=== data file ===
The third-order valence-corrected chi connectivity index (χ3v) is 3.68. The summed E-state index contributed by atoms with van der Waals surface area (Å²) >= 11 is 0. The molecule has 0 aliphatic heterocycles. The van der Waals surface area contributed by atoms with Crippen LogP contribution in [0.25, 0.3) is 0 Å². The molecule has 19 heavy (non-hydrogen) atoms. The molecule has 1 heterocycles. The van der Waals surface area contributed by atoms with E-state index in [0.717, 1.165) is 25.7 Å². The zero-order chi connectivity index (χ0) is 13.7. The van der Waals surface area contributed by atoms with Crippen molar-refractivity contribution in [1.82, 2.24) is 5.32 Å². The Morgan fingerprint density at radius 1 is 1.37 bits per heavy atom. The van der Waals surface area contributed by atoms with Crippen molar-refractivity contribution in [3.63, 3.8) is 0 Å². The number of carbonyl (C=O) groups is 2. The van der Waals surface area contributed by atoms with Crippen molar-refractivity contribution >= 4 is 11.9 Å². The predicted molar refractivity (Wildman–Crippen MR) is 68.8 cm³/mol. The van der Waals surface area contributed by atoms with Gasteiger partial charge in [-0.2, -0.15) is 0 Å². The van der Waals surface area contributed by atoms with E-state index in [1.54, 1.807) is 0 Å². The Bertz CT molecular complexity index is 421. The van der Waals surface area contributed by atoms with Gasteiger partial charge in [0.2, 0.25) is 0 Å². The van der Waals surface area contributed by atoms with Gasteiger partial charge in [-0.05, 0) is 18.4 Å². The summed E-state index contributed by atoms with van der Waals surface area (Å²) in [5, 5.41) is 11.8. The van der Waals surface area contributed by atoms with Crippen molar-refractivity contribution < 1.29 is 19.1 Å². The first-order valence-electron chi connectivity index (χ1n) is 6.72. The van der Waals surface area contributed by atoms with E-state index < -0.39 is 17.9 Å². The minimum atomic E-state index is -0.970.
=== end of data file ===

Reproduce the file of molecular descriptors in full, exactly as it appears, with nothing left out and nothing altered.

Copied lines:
The third-order valence-corrected chi connectivity index (χ3v) is 3.68. The summed E-state index contributed by atoms with van der Waals surface area (Å²) >= 11 is 0. The molecule has 0 aliphatic heterocycles. The van der Waals surface area contributed by atoms with Crippen LogP contribution in [0.25, 0.3) is 0 Å². The molecule has 19 heavy (non-hydrogen) atoms. The molecule has 1 heterocycles. The van der Waals surface area contributed by atoms with E-state index in [0.717, 1.165) is 25.7 Å². The zero-order chi connectivity index (χ0) is 13.7. The van der Waals surface area contributed by atoms with Crippen molar-refractivity contribution in [1.82, 2.24) is 5.32 Å². The Morgan fingerprint density at radius 1 is 1.37 bits per heavy atom. The van der Waals surface area contributed by atoms with Crippen molar-refractivity contribution in [3.63, 3.8) is 0 Å². The number of carbonyl (C=O) groups is 2. The van der Waals surface area contributed by atoms with Crippen molar-refractivity contribution >= 4 is 11.9 Å². The predicted molar refractivity (Wildman–Crippen MR) is 68.8 cm³/mol. The van der Waals surface area contributed by atoms with Gasteiger partial charge in [-0.2, -0.15) is 0 Å². The van der Waals surface area contributed by atoms with E-state index in [1.54, 1.807) is 0 Å². The Bertz CT molecular complexity index is 421. The van der Waals surface area contributed by atoms with Gasteiger partial charge in [0.2, 0.25) is 0 Å². The van der Waals surface area contributed by atoms with Gasteiger partial charge in [-0.05, 0) is 18.4 Å². The summed E-state index contributed by atoms with van der Waals surface area (Å²) in [5, 5.41) is 11.8. The van der Waals surface area contributed by atoms with Crippen molar-refractivity contribution < 1.29 is 19.1 Å². The first-order valence-electron chi connectivity index (χ1n) is 6.72. The van der Waals surface area contributed by atoms with E-state index < -0.39 is 17.9 Å². The minimum atomic E-state index is -0.970.